“The Internet should not be a place that profits from your weaknesses. If you’re broke and search the Internet for help, you should not be hit with ads for payday lenders charging 1,000 percent interest. Yet that’s what happens on most search engines. For payday lenders, targeting the vulnerable is not an accident – it’s a business strategy. Today, the world’s largest search engine is saying: ‘We want no part in this.’ Google’s decision to ban these ads sets an industry standard that other Internet companies would do well to follow.”

Aaron Rieke, principal at Upturn
“Today, the world’s most popular search engine announced that it will no longer profit from payday loans. When people struggle to make ends meet, they often turn to Google to search for answers. These searches trigger advertisements for high-interest loans, bought by an industry that traps consumers in cycles of debt. These ads appear across the nation, even in communities that have outlawed payday loans. Google’s new policy will put an end to these ads, providing significant new protections for its millions of users.”

Janet Murguía, president and CEO of NCLR (National Council of La Raza)
“Unscrupulous payday lenders prey on the most vulnerable, including millions in communities of color in neighborhoods across America, and in the 21st century, they are increasingly doing so on the Internet. With Google’s announcement today, we take an important step in fighting back against the misleading and harmful ads that lure people into a debt trap. This is a terrific example of how civil rights organizations and tech companies can come together to help protect the rights of all Americans online.”

Hilary Shelton, director of the NAACP Washington Bureau and senior vice president for policy and advocacy of the NAACP
“We commend Google for their very courageous, thoughtful, and responsible policy position to help curb the tide of predatory lending by banning search ads for payday loans on their site. Payday loans, many of which vary in their interest rate from 200 to 600 percent, have already driven too many people deeply into the debt trap, a disproportionate number of whom are people of color and folks of modest means. This is a debt trap that in many cases began as a $200 to $300 loan to perform necessary tasks such as repairing a broken car or fixing a leaky pipe. This loan turned into a repayment burden that far exceeds the initial amount, which in turn locked the lender into a debt that sometimes carried them into months or sometimes years.”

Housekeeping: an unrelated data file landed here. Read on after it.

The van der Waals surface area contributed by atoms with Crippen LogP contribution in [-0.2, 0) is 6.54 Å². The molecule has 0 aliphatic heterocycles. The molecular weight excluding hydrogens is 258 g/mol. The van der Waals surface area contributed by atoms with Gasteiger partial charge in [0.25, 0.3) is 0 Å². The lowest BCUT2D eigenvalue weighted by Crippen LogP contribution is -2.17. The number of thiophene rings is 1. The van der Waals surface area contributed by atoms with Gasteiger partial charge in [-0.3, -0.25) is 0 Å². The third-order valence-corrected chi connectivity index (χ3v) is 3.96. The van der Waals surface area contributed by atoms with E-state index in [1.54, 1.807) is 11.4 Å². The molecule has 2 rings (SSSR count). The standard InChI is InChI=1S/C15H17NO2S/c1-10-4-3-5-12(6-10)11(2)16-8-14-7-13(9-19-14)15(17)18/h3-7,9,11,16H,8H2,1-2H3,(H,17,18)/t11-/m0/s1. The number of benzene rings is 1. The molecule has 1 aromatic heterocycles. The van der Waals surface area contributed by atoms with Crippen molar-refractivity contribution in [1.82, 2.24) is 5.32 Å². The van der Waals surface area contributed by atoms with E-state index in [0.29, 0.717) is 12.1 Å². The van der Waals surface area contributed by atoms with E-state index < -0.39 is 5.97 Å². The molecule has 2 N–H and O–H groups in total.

Michael Connor, executive director of Open MIC
“Consumer trust is critical for success in the digital world, which is why online businesses need to demonstrate that they’re capable of protecting all users, including low-income communities that are the targets of online predatory lending schemes. By banning ads for payday loans, Google is highlighting how corporate accountability can be a positive for the company, its shareholders and society."

Michael Scurato, vice president for policy at the National Hispanic Media Coalition
“Payday lenders have long preyed on Latinos and other people of color. It is important to ensure that the Internet, which holds great promise for improving economic outcomes among these communities, not also be used as an agent of harm. The National Hispanic Media Coalition is grateful for Google's leadership in deciding that it wishes to play no role in these schemes to rob people of their hard-earned income in times of need. We encourage other search engine providers to follow suit so the popular platforms that people use online can also be trusted to direct them to responsible lenders.”

James P. Steyer, CEO and founder of Common Sense Kids Action
“Payday lending hurts families, with children suffering devastating effects when parents are forced to prioritize crushing loan payments over child support. Google deserves high praise for its move to ban payday loans and put low-income families above its bottom-line, and we encourage other companies to follow suit.”